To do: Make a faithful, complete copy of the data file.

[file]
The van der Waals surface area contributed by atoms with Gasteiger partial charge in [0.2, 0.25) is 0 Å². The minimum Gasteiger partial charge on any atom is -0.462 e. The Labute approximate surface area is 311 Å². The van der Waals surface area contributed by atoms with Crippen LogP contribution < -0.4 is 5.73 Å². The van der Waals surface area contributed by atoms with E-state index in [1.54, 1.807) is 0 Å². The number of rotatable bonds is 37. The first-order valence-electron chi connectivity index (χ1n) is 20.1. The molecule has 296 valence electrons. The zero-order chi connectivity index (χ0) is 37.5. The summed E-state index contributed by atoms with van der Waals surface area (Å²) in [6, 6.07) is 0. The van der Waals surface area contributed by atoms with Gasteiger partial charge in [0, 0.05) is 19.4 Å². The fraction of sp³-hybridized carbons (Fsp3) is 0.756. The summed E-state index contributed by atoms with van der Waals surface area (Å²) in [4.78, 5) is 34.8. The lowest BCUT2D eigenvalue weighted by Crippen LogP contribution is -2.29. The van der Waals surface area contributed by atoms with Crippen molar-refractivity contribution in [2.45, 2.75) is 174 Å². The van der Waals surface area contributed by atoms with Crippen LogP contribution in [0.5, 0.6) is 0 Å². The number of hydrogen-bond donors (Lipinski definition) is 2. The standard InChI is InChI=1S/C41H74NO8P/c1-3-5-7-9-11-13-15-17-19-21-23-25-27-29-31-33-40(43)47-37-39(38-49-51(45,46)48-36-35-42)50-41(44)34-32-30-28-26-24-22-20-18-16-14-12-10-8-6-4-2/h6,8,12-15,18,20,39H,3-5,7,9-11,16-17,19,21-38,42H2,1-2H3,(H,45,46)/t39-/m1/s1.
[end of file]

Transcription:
The van der Waals surface area contributed by atoms with Gasteiger partial charge in [0.2, 0.25) is 0 Å². The minimum Gasteiger partial charge on any atom is -0.462 e. The Labute approximate surface area is 311 Å². The van der Waals surface area contributed by atoms with Crippen LogP contribution < -0.4 is 5.73 Å². The van der Waals surface area contributed by atoms with E-state index in [1.54, 1.807) is 0 Å². The number of rotatable bonds is 37. The first-order valence-electron chi connectivity index (χ1n) is 20.1. The molecule has 296 valence electrons. The zero-order chi connectivity index (χ0) is 37.5. The summed E-state index contributed by atoms with van der Waals surface area (Å²) in [6, 6.07) is 0. The van der Waals surface area contributed by atoms with Gasteiger partial charge in [0, 0.05) is 19.4 Å². The fraction of sp³-hybridized carbons (Fsp3) is 0.756. The summed E-state index contributed by atoms with van der Waals surface area (Å²) in [4.78, 5) is 34.8. The lowest BCUT2D eigenvalue weighted by Crippen LogP contribution is -2.29. The van der Waals surface area contributed by atoms with Crippen molar-refractivity contribution in [2.45, 2.75) is 174 Å². The van der Waals surface area contributed by atoms with Crippen LogP contribution in [0.5, 0.6) is 0 Å². The number of hydrogen-bond donors (Lipinski definition) is 2. The standard InChI is InChI=1S/C41H74NO8P/c1-3-5-7-9-11-13-15-17-19-21-23-25-27-29-31-33-40(43)47-37-39(38-49-51(45,46)48-36-35-42)50-41(44)34-32-30-28-26-24-22-20-18-16-14-12-10-8-6-4-2/h6,8,12-15,18,20,39H,3-5,7,9-11,16-17,19,21-38,42H2,1-2H3,(H,45,46)/t39-/m1/s1.